vegetarian combo

having decided that meat shouldn’t be a sole focus of our meal, we ordered the vegetarian combo platter.  on this plate you’ll find stuffed vine leaves, falafel, hummus, pickled turnips, tomato slices and salad.  the homemade stuffed vine leaves were loosely packed with rice and lentils and had a light lemony taste.  they were served cold, but not as cold as if they were straight out of the fridge.  these were by far one of the better servings of dolma i’ve had in restaurants, which doesn’t surprise me since many places serve the canned ones.  nothing beats homemade.  the falafel, drizzled with tahini, had a crunchy exterior and a moist, fluffy interior.  having only experienced the dry and overly salty falafels from fast food places, the deep-fried balls of ground chickpeas at karoun were quite the revelation.  if this place were closer to home, i’d pick a falafel sandwich over my usual order of chicken shawarma any day.

trio mix

after the raw meat and the not meat courses, we went all out and opted for the trio mix. a silver platter heavy with three brochettes each of charcoal-gilled kefta, chicken, and filet mignon landed on our table.  the kefta, brochettes made of seasoned ground beef, were the juiciest ones i have ever come across.  the chicken, although moist and palatable, was slightly under-seasoned for my tastes.  the filet mignon was slightly charred on the outside and perfectly tender on the inside.  aside from the meat, the platter included grilled onions and tomatoes, a biwoise salad (which consisted of mainly of onions and parsley, some tum (their potent garlic sauce), and triangles of pita bread brushed with hot pepper sauce and dressed with onions and parsley.  i always like to end a meal with a bang and this platter delivered.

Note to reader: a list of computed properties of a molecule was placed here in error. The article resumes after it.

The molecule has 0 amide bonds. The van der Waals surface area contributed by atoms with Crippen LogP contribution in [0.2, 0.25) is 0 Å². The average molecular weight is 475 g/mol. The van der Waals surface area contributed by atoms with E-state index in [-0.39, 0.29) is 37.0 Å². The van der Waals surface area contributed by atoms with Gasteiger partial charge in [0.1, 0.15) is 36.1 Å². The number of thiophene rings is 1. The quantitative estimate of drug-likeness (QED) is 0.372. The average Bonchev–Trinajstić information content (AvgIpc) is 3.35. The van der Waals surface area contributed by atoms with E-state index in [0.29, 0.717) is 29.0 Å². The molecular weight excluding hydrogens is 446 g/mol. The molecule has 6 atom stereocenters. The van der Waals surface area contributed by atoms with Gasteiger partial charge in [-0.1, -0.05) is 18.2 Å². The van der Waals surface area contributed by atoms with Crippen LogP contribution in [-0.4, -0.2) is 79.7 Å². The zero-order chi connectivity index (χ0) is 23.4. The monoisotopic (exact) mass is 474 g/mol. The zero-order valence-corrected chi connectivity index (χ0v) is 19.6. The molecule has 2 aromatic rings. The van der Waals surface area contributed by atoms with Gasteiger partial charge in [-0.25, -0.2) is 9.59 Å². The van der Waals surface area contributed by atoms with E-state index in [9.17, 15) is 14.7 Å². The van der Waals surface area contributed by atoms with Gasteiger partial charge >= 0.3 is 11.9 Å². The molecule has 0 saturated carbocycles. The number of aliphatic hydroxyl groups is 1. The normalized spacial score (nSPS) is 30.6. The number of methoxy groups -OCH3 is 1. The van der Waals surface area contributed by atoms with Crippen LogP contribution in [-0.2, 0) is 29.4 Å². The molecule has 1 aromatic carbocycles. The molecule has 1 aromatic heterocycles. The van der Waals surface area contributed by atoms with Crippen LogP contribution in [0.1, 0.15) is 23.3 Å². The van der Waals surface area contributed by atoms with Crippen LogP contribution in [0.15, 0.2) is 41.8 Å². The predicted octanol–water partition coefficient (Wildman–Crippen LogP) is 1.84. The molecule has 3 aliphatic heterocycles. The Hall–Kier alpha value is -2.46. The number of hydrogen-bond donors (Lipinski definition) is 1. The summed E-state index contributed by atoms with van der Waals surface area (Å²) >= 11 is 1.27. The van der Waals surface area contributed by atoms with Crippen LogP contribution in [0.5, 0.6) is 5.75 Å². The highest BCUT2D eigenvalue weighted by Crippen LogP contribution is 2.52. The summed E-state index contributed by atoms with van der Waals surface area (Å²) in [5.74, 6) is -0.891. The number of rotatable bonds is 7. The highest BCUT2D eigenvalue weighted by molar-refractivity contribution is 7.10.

the service was courteous, quick and efficient.  the food was delicious and the prices were just right.  this meal was definitely worth the trip off the island and i look forward to making the trek again.

restaurant karoun
411, boulevard curé-labelle
laval, québec
H7V 2S8
T: 450.682.6820

payment methods: cash, debit, credit cards

tue to sat 11h00 – 23h00
sun 11h00 – 22h00
closed mondays

Restaurant Karoun on Urbanspoon


  1. Claire

    I’ve never tried Karoun restaurant, but if you want to try AMAZING kebbé nayé again, try it at Daou, in Montréal, either on Faillon in Villeray or on Marcel-Laurin in Ville Saint-Laurent. Neither place would win prizes in terms of design and decoration, but the food is serious stuff. And a lot of Lebanese eat there, which, as they say, is always a good sign.

    I’ve only recently discovered your blog. Very interesting. Big food lover myself, so I appreciate your point of view and suggestions. And the very nice, pure design of your blog.